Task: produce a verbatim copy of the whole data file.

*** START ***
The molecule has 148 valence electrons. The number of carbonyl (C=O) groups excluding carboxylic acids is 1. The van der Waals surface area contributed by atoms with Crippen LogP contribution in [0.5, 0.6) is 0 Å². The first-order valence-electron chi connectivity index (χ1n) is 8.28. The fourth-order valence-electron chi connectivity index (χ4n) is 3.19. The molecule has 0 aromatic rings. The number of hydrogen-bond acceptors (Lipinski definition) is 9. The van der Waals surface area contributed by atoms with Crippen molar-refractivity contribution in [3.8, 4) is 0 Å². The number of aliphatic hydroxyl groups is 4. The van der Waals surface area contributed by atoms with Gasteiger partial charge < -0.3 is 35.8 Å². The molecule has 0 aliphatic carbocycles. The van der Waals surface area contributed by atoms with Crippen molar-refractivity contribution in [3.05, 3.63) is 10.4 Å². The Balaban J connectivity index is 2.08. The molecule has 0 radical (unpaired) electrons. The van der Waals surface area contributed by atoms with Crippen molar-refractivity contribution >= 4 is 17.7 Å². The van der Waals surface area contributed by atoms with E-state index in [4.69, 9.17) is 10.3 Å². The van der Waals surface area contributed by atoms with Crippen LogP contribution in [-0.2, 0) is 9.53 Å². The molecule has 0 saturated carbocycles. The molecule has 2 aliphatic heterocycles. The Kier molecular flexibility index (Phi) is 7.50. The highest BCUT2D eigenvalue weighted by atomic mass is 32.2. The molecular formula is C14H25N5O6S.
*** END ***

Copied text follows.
The molecule has 148 valence electrons. The number of carbonyl (C=O) groups excluding carboxylic acids is 1. The van der Waals surface area contributed by atoms with Crippen LogP contribution in [0.5, 0.6) is 0 Å². The first-order valence-electron chi connectivity index (χ1n) is 8.28. The fourth-order valence-electron chi connectivity index (χ4n) is 3.19. The molecule has 0 aromatic rings. The number of hydrogen-bond acceptors (Lipinski definition) is 9. The van der Waals surface area contributed by atoms with Crippen molar-refractivity contribution in [3.8, 4) is 0 Å². The number of aliphatic hydroxyl groups is 4. The van der Waals surface area contributed by atoms with Gasteiger partial charge < -0.3 is 35.8 Å². The molecule has 0 aliphatic carbocycles. The van der Waals surface area contributed by atoms with Crippen molar-refractivity contribution in [3.05, 3.63) is 10.4 Å². The Balaban J connectivity index is 2.08. The molecule has 0 radical (unpaired) electrons. The van der Waals surface area contributed by atoms with Crippen molar-refractivity contribution >= 4 is 17.7 Å². The van der Waals surface area contributed by atoms with E-state index in [4.69, 9.17) is 10.3 Å². The van der Waals surface area contributed by atoms with Crippen LogP contribution in [-0.2, 0) is 9.53 Å². The molecule has 0 saturated carbocycles. The molecule has 2 aliphatic heterocycles. The Kier molecular flexibility index (Phi) is 7.50. The highest BCUT2D eigenvalue weighted by atomic mass is 32.2. The molecular formula is C14H25N5O6S.